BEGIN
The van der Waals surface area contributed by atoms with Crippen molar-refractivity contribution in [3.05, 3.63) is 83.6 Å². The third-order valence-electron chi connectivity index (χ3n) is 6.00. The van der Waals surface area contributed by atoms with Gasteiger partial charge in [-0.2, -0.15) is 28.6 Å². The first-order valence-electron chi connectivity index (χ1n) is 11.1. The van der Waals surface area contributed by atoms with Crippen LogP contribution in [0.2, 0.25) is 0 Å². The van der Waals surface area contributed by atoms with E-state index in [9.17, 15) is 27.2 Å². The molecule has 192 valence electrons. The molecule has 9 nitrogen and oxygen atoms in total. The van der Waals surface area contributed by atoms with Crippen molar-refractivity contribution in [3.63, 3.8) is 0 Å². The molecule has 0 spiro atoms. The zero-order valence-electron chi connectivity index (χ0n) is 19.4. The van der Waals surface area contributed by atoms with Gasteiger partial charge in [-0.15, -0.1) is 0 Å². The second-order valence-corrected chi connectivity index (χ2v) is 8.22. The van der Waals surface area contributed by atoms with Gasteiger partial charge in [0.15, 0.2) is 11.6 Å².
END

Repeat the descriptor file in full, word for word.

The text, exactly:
The van der Waals surface area contributed by atoms with Crippen molar-refractivity contribution in [3.05, 3.63) is 83.6 Å². The third-order valence-electron chi connectivity index (χ3n) is 6.00. The van der Waals surface area contributed by atoms with Gasteiger partial charge in [-0.2, -0.15) is 28.6 Å². The first-order valence-electron chi connectivity index (χ1n) is 11.1. The van der Waals surface area contributed by atoms with Crippen LogP contribution in [0.2, 0.25) is 0 Å². The van der Waals surface area contributed by atoms with E-state index in [9.17, 15) is 27.2 Å². The molecule has 192 valence electrons. The molecule has 9 nitrogen and oxygen atoms in total. The van der Waals surface area contributed by atoms with Crippen molar-refractivity contribution in [3.63, 3.8) is 0 Å². The molecule has 0 spiro atoms. The zero-order valence-electron chi connectivity index (χ0n) is 19.4. The van der Waals surface area contributed by atoms with Gasteiger partial charge in [-0.15, -0.1) is 0 Å². The second-order valence-corrected chi connectivity index (χ2v) is 8.22. The van der Waals surface area contributed by atoms with Gasteiger partial charge in [0.15, 0.2) is 11.6 Å².